Enjoying the smile of the world
Some for the Glories of This World; and some
Sigh for the Prophet’s Paradise to come;
Ah, take the Cash, and let the Credit go,
Nor heed the rumble of a distant Drum!
The lack of money is the root of all social evil and misery. Without cash, everything is hypothetical, said my father, who struggled all his life to provide adequately for his large family. But to enjoy the ease and smile of the world, we need more than an adequate income...
I believe happiness is a positive cash flow. St Paul, the man who invented Christian theology with his gregarious letter-writing (in today’s Internet context he could be regarded as an e-mail spammer), says in the Epistle to the Romans (a longwinded, preachy book in the New Testament Bible) that the love of money – greed – is the root of all evil.
But I say the lack of money is the real cause of social evil, misery and personal tragedy.
In a poor country, widespread poverty leads to corruption and exploitation. Families have little cash for life's essentials and the children suffer from unnecessary malnutrition and disease. The mother goes to another country to work and gets abused as a domestic worker (a common situation in affluent Singapore where housewives and their husbands who employ maids from Indonesia, Philippines and Sri Lanka, tend to beat, harass and molest the maids).
The father, in despair and loneliness, drinks himself drunk and when he receives the remittance from his wife, promptly acquires a mistress.
Money certainly won’t solve family or social ills but at least it provides a proper home, enough food, and basic schooling for the next generation. With a job and regular income in their own country, women do not need to leave their families to work abroad, girls don't need to go into prostitution, and the menfolk would not be wandering the streets.
Money is never enough: Once we’ve solved the basic problem of jobs for the majority, we want more. In a selfish sense, an adequate income is not quite adequate.
For most families, an adequate income means just enough cash for home-cooked meals, bus rides, plain clothes, utilities, textbooks and pocket money for schoolchildren, a 15-inch TV set, a home phone, and an Internet-connected computer running on a 56k modem. There is precious little left for taxi rides, for owning a secondhand car (when taking a cab is inconvenient), for a family vacation in a nearby country, for a mobile phone, for pricey Internet broadband connection to the computer, for eating out in a decent restaurant, for buying smart clothes at a boutique, and for treatment in a comfortable private hospital when one falls ill.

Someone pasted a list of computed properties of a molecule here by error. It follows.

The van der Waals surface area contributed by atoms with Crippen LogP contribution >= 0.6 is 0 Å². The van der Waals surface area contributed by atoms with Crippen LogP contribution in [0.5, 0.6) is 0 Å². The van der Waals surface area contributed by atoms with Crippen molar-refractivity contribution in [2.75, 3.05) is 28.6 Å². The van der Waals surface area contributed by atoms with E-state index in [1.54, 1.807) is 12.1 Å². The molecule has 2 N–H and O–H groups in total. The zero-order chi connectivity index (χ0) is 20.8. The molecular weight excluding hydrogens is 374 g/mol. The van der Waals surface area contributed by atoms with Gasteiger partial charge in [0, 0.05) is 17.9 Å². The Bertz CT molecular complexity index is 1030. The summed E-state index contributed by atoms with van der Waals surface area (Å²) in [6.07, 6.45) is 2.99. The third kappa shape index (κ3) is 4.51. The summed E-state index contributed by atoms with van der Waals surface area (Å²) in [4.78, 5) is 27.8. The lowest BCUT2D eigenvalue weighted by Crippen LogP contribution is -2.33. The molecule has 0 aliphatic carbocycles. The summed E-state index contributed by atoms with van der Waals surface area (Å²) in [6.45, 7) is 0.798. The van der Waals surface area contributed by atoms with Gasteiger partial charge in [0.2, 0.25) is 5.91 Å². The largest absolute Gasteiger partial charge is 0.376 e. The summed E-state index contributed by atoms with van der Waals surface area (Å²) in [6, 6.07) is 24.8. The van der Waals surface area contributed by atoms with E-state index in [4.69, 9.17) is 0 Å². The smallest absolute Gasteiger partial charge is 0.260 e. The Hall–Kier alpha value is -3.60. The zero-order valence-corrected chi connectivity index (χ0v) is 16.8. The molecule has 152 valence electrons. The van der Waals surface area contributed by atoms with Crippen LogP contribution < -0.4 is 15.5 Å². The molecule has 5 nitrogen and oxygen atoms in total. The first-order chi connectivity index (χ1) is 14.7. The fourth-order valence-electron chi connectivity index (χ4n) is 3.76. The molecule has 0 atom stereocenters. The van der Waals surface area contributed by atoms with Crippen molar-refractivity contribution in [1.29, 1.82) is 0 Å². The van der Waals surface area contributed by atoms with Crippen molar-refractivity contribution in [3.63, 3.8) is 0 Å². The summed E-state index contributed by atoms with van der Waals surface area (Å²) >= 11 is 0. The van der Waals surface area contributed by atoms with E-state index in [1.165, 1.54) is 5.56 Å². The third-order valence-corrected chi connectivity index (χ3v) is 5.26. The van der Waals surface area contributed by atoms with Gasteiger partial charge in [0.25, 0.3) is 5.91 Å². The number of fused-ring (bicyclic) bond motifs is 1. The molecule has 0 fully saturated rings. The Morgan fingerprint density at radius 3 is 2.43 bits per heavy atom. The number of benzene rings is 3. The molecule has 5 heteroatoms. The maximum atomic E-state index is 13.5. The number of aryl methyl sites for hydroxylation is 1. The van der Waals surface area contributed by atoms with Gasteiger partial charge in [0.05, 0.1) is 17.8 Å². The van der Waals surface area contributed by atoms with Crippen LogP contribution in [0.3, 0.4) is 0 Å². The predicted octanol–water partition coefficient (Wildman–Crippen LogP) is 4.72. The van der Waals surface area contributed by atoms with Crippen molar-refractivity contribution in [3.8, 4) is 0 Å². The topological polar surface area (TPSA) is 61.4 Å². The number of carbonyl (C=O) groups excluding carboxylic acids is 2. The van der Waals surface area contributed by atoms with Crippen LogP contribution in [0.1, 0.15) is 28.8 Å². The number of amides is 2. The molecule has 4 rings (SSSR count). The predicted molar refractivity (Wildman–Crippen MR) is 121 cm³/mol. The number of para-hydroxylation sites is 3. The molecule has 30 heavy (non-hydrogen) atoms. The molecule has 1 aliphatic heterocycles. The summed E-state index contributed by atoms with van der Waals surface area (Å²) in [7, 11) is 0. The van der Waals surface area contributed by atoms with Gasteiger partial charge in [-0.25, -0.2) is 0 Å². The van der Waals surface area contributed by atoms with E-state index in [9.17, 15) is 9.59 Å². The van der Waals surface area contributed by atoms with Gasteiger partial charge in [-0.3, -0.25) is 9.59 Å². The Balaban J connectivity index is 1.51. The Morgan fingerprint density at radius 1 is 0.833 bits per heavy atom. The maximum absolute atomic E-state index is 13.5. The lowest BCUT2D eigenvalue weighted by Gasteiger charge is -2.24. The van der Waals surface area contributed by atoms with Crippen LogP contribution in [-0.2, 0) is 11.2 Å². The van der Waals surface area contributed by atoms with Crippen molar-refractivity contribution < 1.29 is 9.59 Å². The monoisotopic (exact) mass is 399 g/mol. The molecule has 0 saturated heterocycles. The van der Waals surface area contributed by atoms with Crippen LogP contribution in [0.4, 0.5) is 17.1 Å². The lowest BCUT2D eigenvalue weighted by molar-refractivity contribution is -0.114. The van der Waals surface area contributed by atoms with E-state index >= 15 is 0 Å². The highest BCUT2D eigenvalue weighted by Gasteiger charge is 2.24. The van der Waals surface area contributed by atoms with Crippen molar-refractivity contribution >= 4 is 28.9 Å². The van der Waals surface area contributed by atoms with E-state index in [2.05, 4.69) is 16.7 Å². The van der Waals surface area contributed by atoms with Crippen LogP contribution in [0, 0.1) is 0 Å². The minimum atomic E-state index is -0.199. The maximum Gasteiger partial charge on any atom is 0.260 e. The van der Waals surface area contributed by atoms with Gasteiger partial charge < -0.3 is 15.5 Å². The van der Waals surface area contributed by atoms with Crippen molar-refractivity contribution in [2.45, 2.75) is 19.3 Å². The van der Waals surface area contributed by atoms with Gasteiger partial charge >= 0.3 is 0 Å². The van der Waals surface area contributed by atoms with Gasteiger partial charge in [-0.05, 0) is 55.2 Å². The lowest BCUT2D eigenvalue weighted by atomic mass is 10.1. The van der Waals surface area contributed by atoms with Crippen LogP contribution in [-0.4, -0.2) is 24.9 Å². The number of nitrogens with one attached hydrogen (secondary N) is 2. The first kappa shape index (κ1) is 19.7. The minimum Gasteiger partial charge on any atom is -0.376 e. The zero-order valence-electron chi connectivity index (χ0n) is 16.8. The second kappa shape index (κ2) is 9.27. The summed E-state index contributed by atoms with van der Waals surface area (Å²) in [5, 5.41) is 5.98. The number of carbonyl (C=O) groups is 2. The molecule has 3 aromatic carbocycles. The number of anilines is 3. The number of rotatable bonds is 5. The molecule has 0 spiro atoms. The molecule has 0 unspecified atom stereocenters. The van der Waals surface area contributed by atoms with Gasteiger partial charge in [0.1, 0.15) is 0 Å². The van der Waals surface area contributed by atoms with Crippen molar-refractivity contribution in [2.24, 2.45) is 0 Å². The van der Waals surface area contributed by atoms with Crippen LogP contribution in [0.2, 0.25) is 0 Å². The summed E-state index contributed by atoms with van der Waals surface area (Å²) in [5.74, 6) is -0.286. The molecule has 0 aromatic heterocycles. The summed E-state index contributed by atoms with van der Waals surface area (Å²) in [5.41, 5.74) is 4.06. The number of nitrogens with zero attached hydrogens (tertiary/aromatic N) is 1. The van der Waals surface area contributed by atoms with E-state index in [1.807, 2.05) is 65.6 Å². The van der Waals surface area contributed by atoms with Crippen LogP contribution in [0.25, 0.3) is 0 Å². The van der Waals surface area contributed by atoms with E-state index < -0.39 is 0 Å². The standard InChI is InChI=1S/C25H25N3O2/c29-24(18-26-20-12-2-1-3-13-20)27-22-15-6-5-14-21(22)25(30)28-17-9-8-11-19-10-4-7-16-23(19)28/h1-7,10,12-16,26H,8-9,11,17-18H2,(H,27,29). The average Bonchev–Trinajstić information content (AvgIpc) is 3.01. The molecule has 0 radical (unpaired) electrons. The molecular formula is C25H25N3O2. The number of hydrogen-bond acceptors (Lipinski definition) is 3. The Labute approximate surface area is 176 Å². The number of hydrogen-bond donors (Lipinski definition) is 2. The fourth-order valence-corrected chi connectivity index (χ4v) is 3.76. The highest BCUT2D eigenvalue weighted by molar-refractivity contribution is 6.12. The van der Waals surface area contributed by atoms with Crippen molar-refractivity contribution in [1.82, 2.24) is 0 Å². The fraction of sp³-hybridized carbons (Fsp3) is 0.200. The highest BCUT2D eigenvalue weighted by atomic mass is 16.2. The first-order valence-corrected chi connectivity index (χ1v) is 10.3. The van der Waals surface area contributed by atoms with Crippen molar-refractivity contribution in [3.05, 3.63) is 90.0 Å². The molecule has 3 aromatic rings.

In short, we want an adequate-plus income for the hundred and one indulgences that make life sweet, desirable and motivating. Humans cannot be satisfied with just the essentials. The hunger for more material comfort is what drives people to work harder and longer hours, sacrificing family life, health and personal wellbeing.
In Singapore, recession or no recession, the shopping malls and smart restaurants continue to be crowded. New condominium apartments continue to flood the market. New car models continue to drive the Singapore male wild.
What I want: Luckily for me, I don’t really care for most of the above. I want only fuss-free physical health (and a well-maintained public park for my regular runs), plenty of good books (hardbound editions preferably), enough cash in my pockets to have regular black coffee and kaya toast in the neighbourhood coffeeshop, and an occasional trip up in Malaysia or Thailand for weekend scuba diving in the South China Sea.
Wait... I need a bit more cash to buy Chinese scroll paintings, munch high-grade durian at roadside stalls, and snack on late-night prata and teh tarik with amiable companions.
Two kinds of happinesses: In our pursuit of happiness, we have to differentiate two kinds of “happinesses”, according to my meditation teacher, Sayadaw Pannananda, the resident Burmese monk at the Singapore Vipassana Meditation Centre.
The most common and pleasurable experience we get is from our six senses of seeing, hearing, smelling, touching, tasting and thinking (or daydreaming).
We feel “happy” when we have something good to eat, something nice to smell, something beautiful to look at, something sensual to touch, or something stimulating to think over. Such happiness is transient and lasts as long as the sensation lasts, as long as the object of attention is there. Once the sensation is over, we go back searching again to repeat the experience. The quest for more happiness through physical, sexual and mental sensations always lead to dissatisfaction and misery.
The other kind of happiness is santi sukha. This Buddhist term describes a state that is completely independent of the sensations. It is regarded as true happiness and inner calm. You don’t need any stimulation to achieve it. You don’t need any sight, sound, smell, touch and so on. It is the happiness promised by practising Vipassana or mindfulness meditation.
Most people experience only the first kind of happiness, and spend their lifetime chasing it, and paying a small fortune to preachers, prostitutes, and psychiatrists to get it. Because it does not satisfy, they experience the hangover of frustration and ennui.
The second kind of happiness, once obtained through the strenuous practice of mindfulness and insight meditation, is independent of sensations and circumstances. It lasts.